The defendant costs specialists

Civil Costs: Law and Practice

By on Apr 20, 2010 | 4 comments

The long wait is finally over and Dr Mark Friston’s new book Civil Costs: Law and Practice is finally published.  It should be starting to ship and arrive in bookshops round about now.

Was it worth the wait?  Oh, yes.

Early drafts may have hinted at it but the final version confirms this book will become the Bible of the legal costs world.  Whenever a complex legal costs issue arises on detailed assessment, this is the book that costs judges will reach for to resolve the issue.  It is simply head-and-shoulders above any other costs book on the market.

Some costs books contain little or no commentary on the subject and simply recite large chunks of the CPR or costs case law. Other publications are full of commentary but it is virtually impossible to determine how much of this is based on established points of law, due to an absence of comprehensive referencing, or how much is simply the writer’s opinion.

This book manages to bridge that gap. There is not a single proposition put forward that does not have a detailed corresponding reference for the authority (and there are thousands of footnotes). On the rare occasion where the writer’s opinion alone is being given, this is made crystal clear.

The chapters are broken down into subchapters dealing with real, practical issues. Subchapters include not only broad topics such “limitation”, “apportionment”, and “oral retainer”, but also day-to-day questions such as “copying charges” and “experts’ fees”.

This book is written primarily as practitioners’ text rather than a students’ text. However, sections of it will be invaluable to students taking the Association of Law Costs Draftsmen’s Modular Training Course. Students who remember even a fraction of what is contained within this book will fly through the ALCD’s examinations.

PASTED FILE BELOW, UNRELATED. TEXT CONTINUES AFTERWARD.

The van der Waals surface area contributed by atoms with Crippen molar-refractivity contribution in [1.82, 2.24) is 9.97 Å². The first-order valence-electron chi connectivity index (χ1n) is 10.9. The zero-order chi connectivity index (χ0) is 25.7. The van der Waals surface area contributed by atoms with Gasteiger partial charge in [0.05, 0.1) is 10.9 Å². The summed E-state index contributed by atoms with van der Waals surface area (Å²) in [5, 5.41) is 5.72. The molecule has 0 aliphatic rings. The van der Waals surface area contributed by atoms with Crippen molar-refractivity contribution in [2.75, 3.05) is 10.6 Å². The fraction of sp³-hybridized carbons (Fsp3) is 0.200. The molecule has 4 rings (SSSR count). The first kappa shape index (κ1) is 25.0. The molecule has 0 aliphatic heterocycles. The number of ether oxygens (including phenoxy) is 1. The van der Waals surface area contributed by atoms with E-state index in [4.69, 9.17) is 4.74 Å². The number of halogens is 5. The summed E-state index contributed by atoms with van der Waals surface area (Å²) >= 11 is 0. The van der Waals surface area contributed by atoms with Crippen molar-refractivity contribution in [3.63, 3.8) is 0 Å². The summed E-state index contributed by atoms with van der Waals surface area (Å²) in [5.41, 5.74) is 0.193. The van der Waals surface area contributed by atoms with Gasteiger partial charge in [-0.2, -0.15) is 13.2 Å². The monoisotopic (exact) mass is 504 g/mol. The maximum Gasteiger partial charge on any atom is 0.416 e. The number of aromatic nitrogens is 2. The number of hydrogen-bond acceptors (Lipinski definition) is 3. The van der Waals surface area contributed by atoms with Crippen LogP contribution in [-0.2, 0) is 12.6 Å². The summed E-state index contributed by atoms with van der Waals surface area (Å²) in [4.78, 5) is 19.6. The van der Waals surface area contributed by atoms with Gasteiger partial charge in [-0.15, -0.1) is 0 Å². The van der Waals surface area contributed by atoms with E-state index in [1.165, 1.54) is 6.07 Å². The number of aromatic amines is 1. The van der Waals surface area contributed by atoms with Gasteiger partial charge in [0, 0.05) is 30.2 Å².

The bad news, of sorts, is that this is not an idiot’s guide to costs law. Costs muppets will gain little assistance from this book, although they may still feel obliged to own a copy given this book will be routinely quoted from.

This has not been written as a book to read from cover-to-cover. However, those who do so will find their time rewarded a thousand times over. This book is full of gems that even experienced costs practitioners will have either never come across or long since forgotten.

If you haven’t ordered a copy, do so now.  If you read the Legal Costs Blog, why haven’t you ordered already?  Order details available here: Civil Costs: Law and Practice.

If you go to a detailed assessment without a copy of this book under your arm, small children will follow you down the street laughing.